It’s hot. It’s dry. Blood pumping. Heart pounding. You never know what’s going to happen and when. Sometimes things will go crazy, and sometimes nothing will happen for hours, days or even weeks. No matter what, you’re always ready to go, and in this game, you play for keeps.
Military tours are no joke, and especially not on the ground in the middle of a combat zone. It is a life-or-death matter, and not everyone comes home on two feet. Many soldiers are jacked up and loving it, but there are others who wonder why they even did it. Everyone has their reasons.
“I wanted to join the military because my father, stepfather, mom and uncles are all active duty,” Sarah Click told Combat Press. “I wanted to join the Marine Corps, but my mom wanted me to join the Air Force, so we kind of compromised, and it turned out to be the Army. I joined ROTC when I was in college, and I was contracted in the National Guard as a cadet, so you get assigned to an actual unit, and my unit was deploying the following year, so I dropped my commission and volunteered for the deployment.”
Let’s back up.
Click was raised in a military family, obviously. Her mom started her off in martial arts as a kid. However, the traditional arts, like taekwondo, karate and judo, just weren’t of interest.
“I didn’t get any belts, because they weren’t really my thing, so I was in and out of them,” Click said. “I started when I was four, so, throughout my childhood, I just bounced around. I started Muay Thai when I was 16, so I just ran with that.”
Click found Muay Thai when she was still in high school. Upon graduation, she went to Massachusetts Maritime Academy to study emergency management, but then she opted for deployment her junior year. College was put on hold. Instead of a classroom, Click ended up in the thick of it in the Kandahar province in Southern Afghanistan.
“It was interesting,” Click said. “Adrenaline is always up. We were just always ready to go.”
After living a life of always being alert and ready, Click came home to Massachusetts. She got right back to the gym to pick up where she left off. School was a different story.
“When I was 16, they started having me do more of the jiu-jitsu and started wrestling, even though I wasn’t really into it that much,” Click explained. “I just kept doing that with my coaches, and eventually it turned into MMA. But I didn’t start fighting until after I got back from my deployment, like six years ago. I tried to go back to school after deployment, but everything’s kind of boring then. You can’t really pay attention.”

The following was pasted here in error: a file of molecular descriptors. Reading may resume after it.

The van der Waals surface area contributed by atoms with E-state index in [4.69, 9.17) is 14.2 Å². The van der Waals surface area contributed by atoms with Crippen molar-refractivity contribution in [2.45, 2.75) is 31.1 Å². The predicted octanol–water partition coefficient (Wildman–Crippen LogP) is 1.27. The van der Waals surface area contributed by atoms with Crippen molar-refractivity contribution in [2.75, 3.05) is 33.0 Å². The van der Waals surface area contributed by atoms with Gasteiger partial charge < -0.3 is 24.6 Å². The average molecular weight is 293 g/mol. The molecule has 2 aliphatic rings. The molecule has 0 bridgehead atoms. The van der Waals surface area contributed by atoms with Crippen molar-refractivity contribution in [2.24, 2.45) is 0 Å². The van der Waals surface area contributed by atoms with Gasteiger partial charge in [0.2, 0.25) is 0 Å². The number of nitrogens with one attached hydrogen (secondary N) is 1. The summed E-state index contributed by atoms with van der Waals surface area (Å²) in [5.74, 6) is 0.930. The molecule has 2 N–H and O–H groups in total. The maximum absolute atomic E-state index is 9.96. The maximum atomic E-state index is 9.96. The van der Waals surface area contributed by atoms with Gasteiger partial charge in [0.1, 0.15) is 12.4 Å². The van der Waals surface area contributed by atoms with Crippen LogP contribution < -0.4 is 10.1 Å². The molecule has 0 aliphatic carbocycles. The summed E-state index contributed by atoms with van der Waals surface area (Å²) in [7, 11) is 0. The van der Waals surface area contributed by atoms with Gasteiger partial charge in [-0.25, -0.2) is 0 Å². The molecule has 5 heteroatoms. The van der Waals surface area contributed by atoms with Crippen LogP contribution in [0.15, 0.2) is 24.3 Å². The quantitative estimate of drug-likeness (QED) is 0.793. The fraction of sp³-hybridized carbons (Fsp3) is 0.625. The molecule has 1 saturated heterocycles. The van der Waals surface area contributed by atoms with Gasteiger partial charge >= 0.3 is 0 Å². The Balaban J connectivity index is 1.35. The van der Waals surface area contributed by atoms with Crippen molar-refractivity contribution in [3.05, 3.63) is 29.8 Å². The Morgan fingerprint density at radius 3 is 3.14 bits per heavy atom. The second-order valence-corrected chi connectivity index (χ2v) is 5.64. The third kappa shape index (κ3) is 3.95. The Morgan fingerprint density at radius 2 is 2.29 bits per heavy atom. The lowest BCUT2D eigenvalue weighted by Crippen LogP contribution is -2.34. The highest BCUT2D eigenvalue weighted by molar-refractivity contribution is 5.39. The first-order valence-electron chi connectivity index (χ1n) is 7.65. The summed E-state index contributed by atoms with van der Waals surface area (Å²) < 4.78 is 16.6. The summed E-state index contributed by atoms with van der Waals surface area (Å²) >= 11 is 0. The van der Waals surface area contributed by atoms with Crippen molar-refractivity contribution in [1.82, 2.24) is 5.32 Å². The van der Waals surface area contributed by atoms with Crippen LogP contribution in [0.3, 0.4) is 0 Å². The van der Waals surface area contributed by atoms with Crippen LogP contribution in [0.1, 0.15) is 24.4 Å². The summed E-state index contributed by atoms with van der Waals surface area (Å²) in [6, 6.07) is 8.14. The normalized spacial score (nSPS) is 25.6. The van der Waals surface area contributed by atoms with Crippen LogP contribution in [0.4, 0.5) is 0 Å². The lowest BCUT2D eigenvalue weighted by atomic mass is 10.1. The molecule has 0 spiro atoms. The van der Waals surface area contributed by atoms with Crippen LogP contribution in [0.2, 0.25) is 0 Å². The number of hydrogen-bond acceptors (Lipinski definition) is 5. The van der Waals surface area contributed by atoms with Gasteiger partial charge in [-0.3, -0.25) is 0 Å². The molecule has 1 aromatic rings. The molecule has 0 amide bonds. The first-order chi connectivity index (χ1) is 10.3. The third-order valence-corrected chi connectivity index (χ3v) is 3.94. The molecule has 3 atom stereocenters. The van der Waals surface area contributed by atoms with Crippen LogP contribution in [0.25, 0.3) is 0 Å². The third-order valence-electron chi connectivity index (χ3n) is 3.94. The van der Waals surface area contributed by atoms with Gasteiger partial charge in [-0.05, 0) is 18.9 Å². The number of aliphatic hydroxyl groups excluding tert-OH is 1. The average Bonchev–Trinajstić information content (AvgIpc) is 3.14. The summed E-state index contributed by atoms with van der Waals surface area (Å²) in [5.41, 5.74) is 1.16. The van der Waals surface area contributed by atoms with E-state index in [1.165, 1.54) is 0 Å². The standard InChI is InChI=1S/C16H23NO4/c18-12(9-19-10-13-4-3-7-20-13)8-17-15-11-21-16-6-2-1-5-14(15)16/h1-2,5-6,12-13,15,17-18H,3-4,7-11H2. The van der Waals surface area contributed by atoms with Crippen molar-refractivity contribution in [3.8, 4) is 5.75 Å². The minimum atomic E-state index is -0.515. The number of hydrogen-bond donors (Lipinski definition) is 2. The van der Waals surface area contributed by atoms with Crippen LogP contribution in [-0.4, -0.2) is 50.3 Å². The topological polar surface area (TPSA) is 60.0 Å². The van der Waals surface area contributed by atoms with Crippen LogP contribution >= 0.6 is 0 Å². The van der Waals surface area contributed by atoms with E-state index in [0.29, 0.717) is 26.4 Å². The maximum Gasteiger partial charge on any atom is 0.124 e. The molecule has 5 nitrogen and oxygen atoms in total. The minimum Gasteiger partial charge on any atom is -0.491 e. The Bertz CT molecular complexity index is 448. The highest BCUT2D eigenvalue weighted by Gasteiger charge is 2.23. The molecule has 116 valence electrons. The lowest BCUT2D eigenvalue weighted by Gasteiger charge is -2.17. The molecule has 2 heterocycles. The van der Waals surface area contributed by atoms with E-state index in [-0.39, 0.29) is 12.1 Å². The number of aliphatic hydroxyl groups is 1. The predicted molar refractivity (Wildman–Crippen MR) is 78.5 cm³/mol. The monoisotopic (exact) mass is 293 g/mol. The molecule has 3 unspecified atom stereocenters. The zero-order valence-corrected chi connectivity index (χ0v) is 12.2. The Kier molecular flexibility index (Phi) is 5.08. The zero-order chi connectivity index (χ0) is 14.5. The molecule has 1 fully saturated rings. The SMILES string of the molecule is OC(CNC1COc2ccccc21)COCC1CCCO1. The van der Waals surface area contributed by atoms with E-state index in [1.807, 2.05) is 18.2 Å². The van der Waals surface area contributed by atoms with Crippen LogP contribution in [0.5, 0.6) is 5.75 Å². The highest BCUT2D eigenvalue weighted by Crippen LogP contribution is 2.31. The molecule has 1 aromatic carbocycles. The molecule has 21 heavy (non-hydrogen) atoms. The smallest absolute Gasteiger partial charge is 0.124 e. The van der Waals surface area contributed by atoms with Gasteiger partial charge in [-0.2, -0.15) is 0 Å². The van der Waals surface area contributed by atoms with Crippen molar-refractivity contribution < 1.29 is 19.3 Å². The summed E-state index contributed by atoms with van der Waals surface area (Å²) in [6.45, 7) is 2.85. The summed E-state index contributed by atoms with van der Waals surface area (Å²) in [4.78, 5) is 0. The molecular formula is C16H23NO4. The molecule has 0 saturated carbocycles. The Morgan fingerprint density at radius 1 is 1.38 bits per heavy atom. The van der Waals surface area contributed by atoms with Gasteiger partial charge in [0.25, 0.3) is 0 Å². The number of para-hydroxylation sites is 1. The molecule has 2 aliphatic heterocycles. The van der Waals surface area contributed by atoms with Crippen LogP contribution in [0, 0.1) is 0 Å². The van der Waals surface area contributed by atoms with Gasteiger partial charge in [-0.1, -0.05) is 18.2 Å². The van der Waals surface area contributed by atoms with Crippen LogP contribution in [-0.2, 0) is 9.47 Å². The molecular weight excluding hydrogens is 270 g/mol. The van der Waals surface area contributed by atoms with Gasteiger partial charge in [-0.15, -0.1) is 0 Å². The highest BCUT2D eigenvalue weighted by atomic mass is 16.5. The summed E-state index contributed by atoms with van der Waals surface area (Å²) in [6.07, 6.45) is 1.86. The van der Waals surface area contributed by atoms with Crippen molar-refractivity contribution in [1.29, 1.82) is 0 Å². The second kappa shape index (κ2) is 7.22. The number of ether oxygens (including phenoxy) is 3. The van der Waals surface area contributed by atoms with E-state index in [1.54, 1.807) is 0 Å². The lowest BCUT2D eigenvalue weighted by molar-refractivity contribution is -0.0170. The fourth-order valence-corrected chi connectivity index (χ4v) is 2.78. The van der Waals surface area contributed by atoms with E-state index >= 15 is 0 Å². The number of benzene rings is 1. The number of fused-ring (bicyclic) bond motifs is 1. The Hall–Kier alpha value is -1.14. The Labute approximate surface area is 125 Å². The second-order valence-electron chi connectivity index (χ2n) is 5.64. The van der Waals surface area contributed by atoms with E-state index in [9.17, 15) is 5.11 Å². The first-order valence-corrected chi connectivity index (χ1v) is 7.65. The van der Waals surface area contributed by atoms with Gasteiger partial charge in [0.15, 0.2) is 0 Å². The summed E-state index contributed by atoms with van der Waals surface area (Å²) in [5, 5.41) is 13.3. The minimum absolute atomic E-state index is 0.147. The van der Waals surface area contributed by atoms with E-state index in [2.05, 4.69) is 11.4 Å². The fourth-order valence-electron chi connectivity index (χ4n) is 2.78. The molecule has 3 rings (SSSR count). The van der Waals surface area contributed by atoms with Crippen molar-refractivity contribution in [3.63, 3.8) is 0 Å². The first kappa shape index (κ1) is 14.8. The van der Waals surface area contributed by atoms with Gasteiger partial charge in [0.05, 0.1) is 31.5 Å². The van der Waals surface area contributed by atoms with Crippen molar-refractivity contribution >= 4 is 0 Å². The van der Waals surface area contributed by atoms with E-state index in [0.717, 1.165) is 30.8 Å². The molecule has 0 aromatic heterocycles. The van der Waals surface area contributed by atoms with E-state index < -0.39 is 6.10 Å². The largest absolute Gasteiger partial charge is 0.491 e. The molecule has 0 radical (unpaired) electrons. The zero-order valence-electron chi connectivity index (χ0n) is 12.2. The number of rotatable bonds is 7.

Click made her amateur MMA debut in April 2014. By August 2015, she was already 5-2. She turned pro in March 2016, and she is now sitting at 2-2 with appearances in some top promotions. Her battle-tested will and penchant for adrenaline have led her down an interesting path.
“My amateur career was pretty fast,” said Click. “I did fights every other month. So, since I moved on to pro, I’ve been fighting maybe twice a year, with professional boxing matches in between and professional Muay Thai fights between, just to stay loose. I’ve been really working the wrestling and all that, trying to get really well rounded.
“I’ve been working with Tonya Evinger. I’ve been working with Daniel Gracie. I recently went out to American Top Team to train with Joanna [Jędrzejczyk] — pretty much be her punching bag — for her Valentina [Shevchenko] fight. Everyone down there is really cool. I got to see some of my old teammates. It’s been a really cool ride so far.”
The ride has now landed Click in the Legacy Fighting Alliance. On Friday, she makes her promotional debut against Hailey Cowan at the Bomb Factory in Dallas. The venue is approximately a three-hour drive from the Fort Hood military base in Texas.
“I’m really, really excited about it,” said the Army Sergeant. “I mean, I fought for Bellator and Invicta, and they’re both great promotions too, but LFA is really, really big. It’s a well-organized promotion.”
Cowan has a different background than most fighters. She competed in acrobatics and tumbling in college. After college, she started training in MMA. Cowan made her amateur debut in August 2017 and her professional debut in May 2018. She is now sitting at 2-1 as a pro, and both of her wins were knockouts. Cowan also has a five-inch height advantage over Click.
“I think it’s obviously going to be a really hard fight,” Click admitted. “I’m fighting above my weight class. I think this is my first MMA fight at 125 [pounds], because I usually fight at 115. She’s a really strong girl, so I just need to go out there and play my game. I know she’s really tough. She has a sick head kick. She almost looks like Holly Holm with her movement. I’m excited.”
Don’t take Click’s assessment of her opponent as a cause for concern. She’s been through actual war, where people were trying to kill her with heavy artillery. Combine that with a decade of serious martial-arts training, and she will be good to go. She doesn’t get nervous anymore. She gets ready.
“I guess I’m always looking for that adrenaline rush,” said Click. “I love fighting. The military is always just high strung — the deployment was really high strung — so this is just a way for me to not go crazy. It’s my outlet. It really works. I’m a really aggressive fighter because of it.”
Click is still on active duty and works a regular job in the Massachusetts Emergency Operations Center. She is also trying to get a job with one of the local fire departments. When she’s deployed, she’s an engineer, digging foxholes and building bunkers. With six more years on her military contract, who knows where she will be next, but the Team Sityodtong prospect will certainly be in the cage on Friday night at LFA 63.
“All my battle buddies down there said they’re going to make a big surprise visit, so we’ll see if we can take over the crowd,” said Click.
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